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  • Consensus among experts is that only an effective COVID-19 vaccine will end the pandemic. This Comment focuses on how this pandemic has accelerated the development of vaccine platforms distinct from classical vaccines; these novel platforms may also increase the response time when new viruses emerge in the future.

    • Debby van Riel
    • Emmie de Wit
  • Within a few weeks of the novel coronavirus genome sequence being published, numerous therapies and vaccines have entered clinical trials with a few showing great promise in alleviating symptoms and accelerating recovery.

  • The restoration of fire-damaged historical monuments entails a wide range of scientific questions. Taking as a starting point the case of Notre-Dame de Paris, this Comment defines the materials science challenges of post-fire restoration, and also briefly outlines the issues of structural integrity, fire safety and preservation ethics.

    • Ylenia Praticò
    • John Ochsendorf
    • Robert J. Flatt
  • Aline Magnien, director of the Historical Monuments Research Laboratory in Champs-sur-Marne in France, talks to Nature Materials about their work in materials damage assessment serving for the restoration of Notre-Dame de Paris.

    • Xin Li
  • Prompted by advances in the programmability of DNA nanostructures and their hybridization, the complexity of nanomaterial lattices guided by DNA continues to increase.

  • The complexity of DNA-programmed nanoparticle assemblies has reached an unprecedented level owing to recent advances that enable delicate and comprehensive control over the formation of DNA bonds.

    • Shuoxing Jiang
    • Fei Zhang
    • Hao Yan
  • Interlayer excitons trapped within van der Waals heterostructures hold great promise for the design of quantum materials, but investigations into their fundamental properties are crucial for future developments in the field.

  • The COVID-19 pandemic has reignited efforts to develop materials science innovations aimed at stopping viral infections. One of the greatest opportunities lies in developing broad-spectrum antiviral technologies that work against many viruses, which could be the key to thwarting outbreaks in the future.

    • Nam Joon Cho
    • Jeffrey S. Glenn
  • Litao Sun, Yongming Tang and Wei Zuo reflect on their experience of nationwide distance learning in China’s universities during the COVID-19 outbreak.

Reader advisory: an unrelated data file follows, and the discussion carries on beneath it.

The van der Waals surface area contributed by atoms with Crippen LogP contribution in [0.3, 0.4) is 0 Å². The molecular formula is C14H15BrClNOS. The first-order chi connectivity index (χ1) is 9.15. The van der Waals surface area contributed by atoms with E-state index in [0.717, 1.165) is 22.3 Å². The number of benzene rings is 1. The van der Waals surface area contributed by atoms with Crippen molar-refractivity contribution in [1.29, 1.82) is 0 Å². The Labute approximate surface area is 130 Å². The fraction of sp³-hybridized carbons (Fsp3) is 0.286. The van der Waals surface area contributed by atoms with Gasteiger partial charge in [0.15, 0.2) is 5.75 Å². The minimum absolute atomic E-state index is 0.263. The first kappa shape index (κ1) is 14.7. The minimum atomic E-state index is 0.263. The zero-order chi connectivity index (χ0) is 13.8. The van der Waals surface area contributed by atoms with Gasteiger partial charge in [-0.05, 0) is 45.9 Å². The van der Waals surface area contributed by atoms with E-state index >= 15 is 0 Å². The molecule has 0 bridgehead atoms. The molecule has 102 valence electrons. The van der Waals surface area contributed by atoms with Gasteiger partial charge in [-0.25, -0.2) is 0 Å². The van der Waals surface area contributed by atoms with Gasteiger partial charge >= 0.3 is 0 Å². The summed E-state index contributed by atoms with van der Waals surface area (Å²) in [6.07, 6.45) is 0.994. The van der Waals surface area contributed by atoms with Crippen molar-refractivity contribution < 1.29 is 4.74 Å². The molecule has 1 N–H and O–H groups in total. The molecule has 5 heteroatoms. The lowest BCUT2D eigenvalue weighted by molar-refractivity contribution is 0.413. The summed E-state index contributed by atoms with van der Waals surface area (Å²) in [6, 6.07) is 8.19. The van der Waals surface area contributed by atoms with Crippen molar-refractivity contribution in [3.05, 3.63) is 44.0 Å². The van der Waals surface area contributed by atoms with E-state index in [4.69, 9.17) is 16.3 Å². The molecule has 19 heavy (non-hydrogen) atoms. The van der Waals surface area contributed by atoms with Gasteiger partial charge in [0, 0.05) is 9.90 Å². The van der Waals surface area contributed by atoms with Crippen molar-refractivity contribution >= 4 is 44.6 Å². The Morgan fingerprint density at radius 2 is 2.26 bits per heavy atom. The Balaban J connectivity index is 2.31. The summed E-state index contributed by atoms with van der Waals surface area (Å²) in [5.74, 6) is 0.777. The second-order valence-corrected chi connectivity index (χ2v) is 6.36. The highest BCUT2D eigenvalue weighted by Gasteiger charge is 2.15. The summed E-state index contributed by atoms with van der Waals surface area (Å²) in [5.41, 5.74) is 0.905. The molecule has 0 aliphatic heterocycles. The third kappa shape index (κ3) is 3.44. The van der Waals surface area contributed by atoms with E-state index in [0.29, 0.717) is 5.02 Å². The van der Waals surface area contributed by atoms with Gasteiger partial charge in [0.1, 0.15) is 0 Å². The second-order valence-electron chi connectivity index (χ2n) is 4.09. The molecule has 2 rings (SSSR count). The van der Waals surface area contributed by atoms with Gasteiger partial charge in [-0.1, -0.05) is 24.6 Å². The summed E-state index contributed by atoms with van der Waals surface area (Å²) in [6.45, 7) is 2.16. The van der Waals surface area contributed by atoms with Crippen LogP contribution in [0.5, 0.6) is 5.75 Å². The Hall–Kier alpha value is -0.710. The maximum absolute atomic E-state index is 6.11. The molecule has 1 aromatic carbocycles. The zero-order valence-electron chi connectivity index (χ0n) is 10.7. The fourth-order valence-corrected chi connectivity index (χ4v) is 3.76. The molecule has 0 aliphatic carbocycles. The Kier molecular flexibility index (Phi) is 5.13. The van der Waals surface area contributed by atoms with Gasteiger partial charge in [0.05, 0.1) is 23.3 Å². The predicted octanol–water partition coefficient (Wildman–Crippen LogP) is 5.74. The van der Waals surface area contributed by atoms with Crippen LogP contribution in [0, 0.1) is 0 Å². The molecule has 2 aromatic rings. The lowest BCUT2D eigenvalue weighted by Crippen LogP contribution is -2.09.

• Litao Sun
    • Yongming Tang
    • Wei Zuo
    Why it Matters
  • A collective effort from materials scientists, life scientists and clinicians is required to systematically address fundamental questions in the mechanisms of nanoparticle delivery in order to overcome the hurdles in translating nanomedicines for tumour therapy.

  • New evidence suggests that the mechanism of nanoparticle entry into solid tumours may be driven by an active process. This insight paves the way for approaches to enhance the efficiency of nanomedicine delivery by harnessing active transport mechanisms, and encourage researchers to rethink how tumours are treated.

    • Subehndu Pandit
    • Debapriya Dutta
    • Shuming Nie
  • Now more than ever before, it is vitally important for scientists, clinicians and policymakers to communicate the significance of vaccination to the public in order to counteract the spread of misinformation.

    • Tonia M. Thomas
    • Andrew J. Pollard
    Why it Matters
  • An arsenal of spectroscopic and microscopic methods is essential to the understanding and development of quantum materials.

  • This is a turning point for nanofluidics. Recent progress allows envisioning both fundamental discoveries for the transport of fluids at the ultimate scales, and disruptive technologies for the water–energy nexus.

    • Lydéric Bocquet
  • Materials discovery and developments in nanofabrication and our understanding of transport at the nanoscale are supporting the rapid development of nanofluidics and accelerating its technological translation.

  • Laura Benzonana and Nikos Sgantzis reflect on their experience as organizers for Pint of Science in Greece.

    • Laura Benzonana
    • Nikolaos Sgantzis
    Why it Matters
  • Ferroelectricity was experimentally discovered one hundred years ago, spurring research on its fundamental properties and potential applications.

  • We are updating our editorial policies to further encourage authors to make their data publicly accessible. Publishing Extended Data figures and source data online will also ensure that data are given a more prominent role.